- Last December, it came to light that a plantation company clearing forest in Indonesia was owned by two employees of Asia Pulp & Paper, a giant firm that has promised to stop deforesting.
- APP claimed the employees had set up the company on their own, without management knowing. But an investigation by Mongabay provides evidence that contradicts APP’s story.
- The findings place APP squarely in the middle of an emerging debate about the presence of “shadow companies” among the holdings of the conglomerates that dominate Indonesia’s plantation sector.
An investigation by Mongabay has uncovered new evidence suggesting one of the world’s biggest paper producers, Indonesia’s Asia Pulp & Paper, took deliberate measures to disguise its ownership of a controversial company engaged in deforestation. The revelation comes after repeated denials by APP that it owns the company, as its opaque corporate structure has been dragged into the spotlight.
Two of APP’s ex-employees interviewed by Mongabay said management had used their names on official filings for the company, PT Muara Sungai Landak, which has been cutting down tropical forest on the island of Borneo to make way for a pulpwood plantation now half the size of Manhattan. One said that he had received a monthly payment to compensate for the arrangement, and that he had been afraid to protest for fear of losing his job.
Their accounts, and that of a third ex-employee who provided insight into APP’s inner workings, contradict assertions made in recent months by the paper giant that it has “no relationship” with Muara Sungai Landak.
The findings place APP squarely in the middle of an emerging debate about the presence of “shadow companies” among the holdings of the family-owned conglomerates that dominate Indonesia’s plantation sector. Under pressure from civil society groups, many of these business groups have promised to stop deforesting. But it is becoming increasingly clear they are using a variety of methods to conceal their control of troublesome assets.
APP belongs to the billionaire Widjaja family, which has investments in a wide range of sectors, from real estate and banking to mining and agribusiness. In 2013, APP made its own pledge to stop deforesting. Greenpeace lent the commitment some legitimacy when it agreed to advise the firm on how to implement it.
Last December, though, APP found itself embroiled in scandal when the Associated Press published an exposé of its corporate structure. Among other revelations, the article showed Muara Sungai Landak to be owned through layers of holding companies by two employees of APP: a 36-year-old IT worker and a 43-year-old auditor. The findings suggested APP was using their names as proxies to hide its beneficial ownership of Muara Sungai Landak, and to secretly profit from the destruction of a massive rainforest in western Borneo.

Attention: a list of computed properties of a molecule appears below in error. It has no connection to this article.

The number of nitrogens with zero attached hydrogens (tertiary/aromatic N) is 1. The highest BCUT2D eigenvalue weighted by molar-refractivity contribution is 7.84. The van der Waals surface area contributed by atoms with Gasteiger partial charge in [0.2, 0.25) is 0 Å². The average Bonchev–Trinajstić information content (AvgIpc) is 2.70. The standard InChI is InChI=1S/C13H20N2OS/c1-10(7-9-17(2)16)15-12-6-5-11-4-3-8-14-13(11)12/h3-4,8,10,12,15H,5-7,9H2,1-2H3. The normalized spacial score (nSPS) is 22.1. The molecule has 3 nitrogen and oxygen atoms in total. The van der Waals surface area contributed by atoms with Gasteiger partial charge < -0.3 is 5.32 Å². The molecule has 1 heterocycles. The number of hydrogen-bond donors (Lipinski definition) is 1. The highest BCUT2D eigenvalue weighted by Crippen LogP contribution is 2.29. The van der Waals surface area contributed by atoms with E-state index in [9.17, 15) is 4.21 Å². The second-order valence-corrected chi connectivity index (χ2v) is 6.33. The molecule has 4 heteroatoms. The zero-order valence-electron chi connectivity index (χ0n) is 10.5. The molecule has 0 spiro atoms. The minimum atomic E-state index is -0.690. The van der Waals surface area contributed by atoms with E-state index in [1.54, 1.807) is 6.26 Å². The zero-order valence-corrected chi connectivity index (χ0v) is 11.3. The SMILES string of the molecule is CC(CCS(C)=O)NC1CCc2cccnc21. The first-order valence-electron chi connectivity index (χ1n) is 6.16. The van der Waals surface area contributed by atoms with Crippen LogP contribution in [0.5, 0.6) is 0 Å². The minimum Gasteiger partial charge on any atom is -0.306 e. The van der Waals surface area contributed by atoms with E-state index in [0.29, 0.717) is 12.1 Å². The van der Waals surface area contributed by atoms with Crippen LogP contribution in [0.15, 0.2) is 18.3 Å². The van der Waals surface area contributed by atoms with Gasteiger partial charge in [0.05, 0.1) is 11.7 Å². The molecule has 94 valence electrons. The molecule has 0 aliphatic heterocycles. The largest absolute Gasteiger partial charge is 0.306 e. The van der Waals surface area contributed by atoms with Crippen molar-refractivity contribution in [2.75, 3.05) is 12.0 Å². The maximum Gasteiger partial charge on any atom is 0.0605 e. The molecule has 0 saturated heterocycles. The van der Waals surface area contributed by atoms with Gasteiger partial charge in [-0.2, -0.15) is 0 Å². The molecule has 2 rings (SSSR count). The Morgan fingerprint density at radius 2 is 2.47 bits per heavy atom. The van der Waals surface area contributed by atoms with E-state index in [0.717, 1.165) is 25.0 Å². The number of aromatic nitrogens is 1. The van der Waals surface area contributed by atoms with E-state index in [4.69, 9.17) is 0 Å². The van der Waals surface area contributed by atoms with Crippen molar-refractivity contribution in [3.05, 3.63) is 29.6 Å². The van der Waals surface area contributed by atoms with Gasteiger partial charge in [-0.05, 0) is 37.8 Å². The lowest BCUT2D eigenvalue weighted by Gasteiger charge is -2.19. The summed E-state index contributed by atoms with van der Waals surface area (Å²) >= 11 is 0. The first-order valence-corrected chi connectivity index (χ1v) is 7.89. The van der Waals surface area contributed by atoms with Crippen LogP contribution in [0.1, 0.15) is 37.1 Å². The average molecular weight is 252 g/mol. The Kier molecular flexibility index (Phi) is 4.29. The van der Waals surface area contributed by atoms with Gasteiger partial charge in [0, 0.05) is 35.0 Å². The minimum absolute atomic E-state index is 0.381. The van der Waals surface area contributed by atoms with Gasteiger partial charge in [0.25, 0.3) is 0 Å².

In response to the article, APP denied controlling Muara Sungai Landak, claiming in multiple public statements and interviews that its employees had formed the company themselves, without management knowing. APP acknowledged a third employee was listed as a director of Muara Sungai Landak, but it said he had been “terminated” from his position at APP as soon as his involvement in the company was discovered. The other two employees, it said, had already left APP.
However, an investigation by Mongabay provides evidence that contradicts APP’s story. In fact, the firm’s links to the forest-destroying operation in western Borneo go much deeper than it has acknowledged. Interviews with the ex-employees of APP also indicate that efforts to obscure ownership links are being coordinated from within the conglomerate.
APP has acknowledged that three of its employees were involved in Muara Sungai Landak. But a review of corporate records by Mongabay turned up the names of three more people who appear to have been employed by APP at the same time as they were listed as officers of Muara Sungai Landak.
Mongabay tracked down two of these individuals. Both said APP’s management had used their names on Muara Sungai Landak.
“The company was run by other people,” one of them said. He said he had had “no other option” but to accept the arrangement.
Mongabay can also reveal the company buying most of Muara Sungai Landak’s timber has similar behind-the-scenes ties to the Widjajas’ conglomerate. The company, PT Cakrawala Persada Biomas, operates a wood-pellet mill in western Borneo. Corporate records show its two directors are a pair of ex-senior executives with the Widjajas’ palm oil arm. At least one of them was employed by the Widjajas at the same time as he was listed as an officer of the milling company. Neither man could be reached for comment.